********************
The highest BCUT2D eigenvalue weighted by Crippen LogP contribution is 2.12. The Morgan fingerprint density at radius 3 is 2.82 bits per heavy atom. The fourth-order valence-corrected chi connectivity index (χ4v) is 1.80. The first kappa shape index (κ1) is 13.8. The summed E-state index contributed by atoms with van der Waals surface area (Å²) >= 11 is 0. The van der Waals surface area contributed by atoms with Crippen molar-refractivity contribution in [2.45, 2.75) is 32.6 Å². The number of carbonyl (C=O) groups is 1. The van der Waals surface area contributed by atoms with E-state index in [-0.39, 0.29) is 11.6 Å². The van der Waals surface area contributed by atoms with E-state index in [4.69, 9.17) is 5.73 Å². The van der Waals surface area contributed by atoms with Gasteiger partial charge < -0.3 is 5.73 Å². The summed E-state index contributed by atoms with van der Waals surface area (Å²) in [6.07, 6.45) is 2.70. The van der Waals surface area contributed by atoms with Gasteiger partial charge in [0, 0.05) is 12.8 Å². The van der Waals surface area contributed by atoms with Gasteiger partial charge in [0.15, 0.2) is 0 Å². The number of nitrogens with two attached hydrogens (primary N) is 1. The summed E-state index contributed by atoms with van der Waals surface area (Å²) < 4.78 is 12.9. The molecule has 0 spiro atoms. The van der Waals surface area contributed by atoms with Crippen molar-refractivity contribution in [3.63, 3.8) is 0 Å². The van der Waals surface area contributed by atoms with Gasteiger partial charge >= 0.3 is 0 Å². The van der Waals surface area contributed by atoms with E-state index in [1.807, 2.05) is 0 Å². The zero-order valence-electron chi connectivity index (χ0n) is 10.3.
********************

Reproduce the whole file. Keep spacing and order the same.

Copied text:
The highest BCUT2D eigenvalue weighted by Crippen LogP contribution is 2.12. The Morgan fingerprint density at radius 3 is 2.82 bits per heavy atom. The fourth-order valence-corrected chi connectivity index (χ4v) is 1.80. The first kappa shape index (κ1) is 13.8. The summed E-state index contributed by atoms with van der Waals surface area (Å²) >= 11 is 0. The van der Waals surface area contributed by atoms with Crippen molar-refractivity contribution in [2.45, 2.75) is 32.6 Å². The number of carbonyl (C=O) groups is 1. The van der Waals surface area contributed by atoms with E-state index in [-0.39, 0.29) is 11.6 Å². The van der Waals surface area contributed by atoms with E-state index in [4.69, 9.17) is 5.73 Å². The van der Waals surface area contributed by atoms with Gasteiger partial charge < -0.3 is 5.73 Å². The summed E-state index contributed by atoms with van der Waals surface area (Å²) in [6.07, 6.45) is 2.70. The van der Waals surface area contributed by atoms with Gasteiger partial charge in [0, 0.05) is 12.8 Å². The van der Waals surface area contributed by atoms with Gasteiger partial charge in [0.15, 0.2) is 0 Å². The number of nitrogens with two attached hydrogens (primary N) is 1. The summed E-state index contributed by atoms with van der Waals surface area (Å²) < 4.78 is 12.9. The molecule has 0 spiro atoms. The van der Waals surface area contributed by atoms with Crippen molar-refractivity contribution in [3.63, 3.8) is 0 Å². The van der Waals surface area contributed by atoms with Gasteiger partial charge >= 0.3 is 0 Å². The van der Waals surface area contributed by atoms with E-state index in [1.807, 2.05) is 0 Å². The zero-order valence-electron chi connectivity index (χ0n) is 10.3.